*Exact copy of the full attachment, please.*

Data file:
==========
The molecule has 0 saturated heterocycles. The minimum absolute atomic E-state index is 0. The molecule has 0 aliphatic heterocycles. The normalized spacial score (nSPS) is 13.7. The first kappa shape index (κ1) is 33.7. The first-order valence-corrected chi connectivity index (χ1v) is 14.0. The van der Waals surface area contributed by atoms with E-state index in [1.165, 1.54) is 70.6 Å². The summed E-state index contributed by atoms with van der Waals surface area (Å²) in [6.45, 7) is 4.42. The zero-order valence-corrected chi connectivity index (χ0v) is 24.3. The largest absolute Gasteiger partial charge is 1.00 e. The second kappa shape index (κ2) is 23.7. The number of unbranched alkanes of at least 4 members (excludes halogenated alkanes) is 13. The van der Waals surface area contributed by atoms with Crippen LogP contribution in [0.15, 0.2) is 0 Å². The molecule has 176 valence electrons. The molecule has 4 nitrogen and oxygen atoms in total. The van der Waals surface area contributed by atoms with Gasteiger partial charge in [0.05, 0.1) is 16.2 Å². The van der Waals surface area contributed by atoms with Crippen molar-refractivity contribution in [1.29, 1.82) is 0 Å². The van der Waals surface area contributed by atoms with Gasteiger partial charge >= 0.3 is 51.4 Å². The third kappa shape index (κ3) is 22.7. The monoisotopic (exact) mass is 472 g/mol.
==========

The molecule has 0 saturated heterocycles. The minimum absolute atomic E-state index is 0. The molecule has 0 aliphatic heterocycles. The normalized spacial score (nSPS) is 13.7. The first kappa shape index (κ1) is 33.7. The first-order valence-corrected chi connectivity index (χ1v) is 14.0. The van der Waals surface area contributed by atoms with E-state index in [1.165, 1.54) is 70.6 Å². The summed E-state index contributed by atoms with van der Waals surface area (Å²) in [6.45, 7) is 4.42. The zero-order valence-corrected chi connectivity index (χ0v) is 24.3. The largest absolute Gasteiger partial charge is 1.00 e. The second kappa shape index (κ2) is 23.7. The number of unbranched alkanes of at least 4 members (excludes halogenated alkanes) is 13. The van der Waals surface area contributed by atoms with Crippen LogP contribution in [0.15, 0.2) is 0 Å². The molecule has 176 valence electrons. The molecule has 4 nitrogen and oxygen atoms in total. The van der Waals surface area contributed by atoms with Gasteiger partial charge in [0.05, 0.1) is 16.2 Å². The van der Waals surface area contributed by atoms with Crippen molar-refractivity contribution in [1.29, 1.82) is 0 Å². The van der Waals surface area contributed by atoms with Gasteiger partial charge >= 0.3 is 51.4 Å². The third kappa shape index (κ3) is 22.7. The monoisotopic (exact) mass is 472 g/mol.